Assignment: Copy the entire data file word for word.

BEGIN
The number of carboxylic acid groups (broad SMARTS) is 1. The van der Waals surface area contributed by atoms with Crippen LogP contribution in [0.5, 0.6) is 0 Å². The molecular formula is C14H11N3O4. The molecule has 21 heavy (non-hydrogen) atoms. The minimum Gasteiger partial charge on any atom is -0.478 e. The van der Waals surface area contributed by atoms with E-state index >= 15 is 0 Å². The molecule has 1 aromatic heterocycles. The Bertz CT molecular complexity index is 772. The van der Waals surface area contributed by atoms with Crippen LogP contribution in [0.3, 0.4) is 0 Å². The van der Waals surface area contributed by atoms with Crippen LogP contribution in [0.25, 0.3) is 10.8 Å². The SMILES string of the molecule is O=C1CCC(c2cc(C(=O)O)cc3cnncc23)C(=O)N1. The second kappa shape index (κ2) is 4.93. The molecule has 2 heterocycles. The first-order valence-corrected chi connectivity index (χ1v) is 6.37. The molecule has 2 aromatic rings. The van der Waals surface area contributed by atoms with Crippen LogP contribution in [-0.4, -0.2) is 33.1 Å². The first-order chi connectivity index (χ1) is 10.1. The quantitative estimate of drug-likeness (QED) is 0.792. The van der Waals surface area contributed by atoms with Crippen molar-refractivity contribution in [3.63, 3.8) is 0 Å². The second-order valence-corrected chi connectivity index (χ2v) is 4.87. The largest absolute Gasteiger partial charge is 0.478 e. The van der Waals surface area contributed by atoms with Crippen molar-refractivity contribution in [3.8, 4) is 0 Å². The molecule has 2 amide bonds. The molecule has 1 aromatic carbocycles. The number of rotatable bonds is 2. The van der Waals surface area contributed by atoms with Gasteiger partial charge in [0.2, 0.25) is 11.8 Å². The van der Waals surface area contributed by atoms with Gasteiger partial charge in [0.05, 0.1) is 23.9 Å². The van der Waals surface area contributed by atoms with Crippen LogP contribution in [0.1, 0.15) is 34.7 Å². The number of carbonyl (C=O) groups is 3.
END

The number of carboxylic acid groups (broad SMARTS) is 1. The van der Waals surface area contributed by atoms with Crippen LogP contribution in [0.5, 0.6) is 0 Å². The molecular formula is C14H11N3O4. The molecule has 21 heavy (non-hydrogen) atoms. The minimum Gasteiger partial charge on any atom is -0.478 e. The van der Waals surface area contributed by atoms with E-state index >= 15 is 0 Å². The molecule has 1 aromatic heterocycles. The Bertz CT molecular complexity index is 772. The van der Waals surface area contributed by atoms with Crippen LogP contribution in [0.3, 0.4) is 0 Å². The van der Waals surface area contributed by atoms with Crippen LogP contribution in [0.25, 0.3) is 10.8 Å². The SMILES string of the molecule is O=C1CCC(c2cc(C(=O)O)cc3cnncc23)C(=O)N1. The second kappa shape index (κ2) is 4.93. The molecule has 2 heterocycles. The first-order valence-corrected chi connectivity index (χ1v) is 6.37. The molecule has 2 aromatic rings. The van der Waals surface area contributed by atoms with Crippen LogP contribution in [-0.4, -0.2) is 33.1 Å². The first-order chi connectivity index (χ1) is 10.1. The quantitative estimate of drug-likeness (QED) is 0.792. The van der Waals surface area contributed by atoms with Crippen molar-refractivity contribution in [3.63, 3.8) is 0 Å². The second-order valence-corrected chi connectivity index (χ2v) is 4.87. The largest absolute Gasteiger partial charge is 0.478 e. The van der Waals surface area contributed by atoms with Crippen molar-refractivity contribution in [3.8, 4) is 0 Å². The molecule has 2 amide bonds. The molecule has 1 aromatic carbocycles. The number of rotatable bonds is 2. The van der Waals surface area contributed by atoms with Gasteiger partial charge in [0.2, 0.25) is 11.8 Å². The van der Waals surface area contributed by atoms with Gasteiger partial charge in [0.05, 0.1) is 23.9 Å². The van der Waals surface area contributed by atoms with Crippen LogP contribution in [0.1, 0.15) is 34.7 Å². The number of carbonyl (C=O) groups is 3.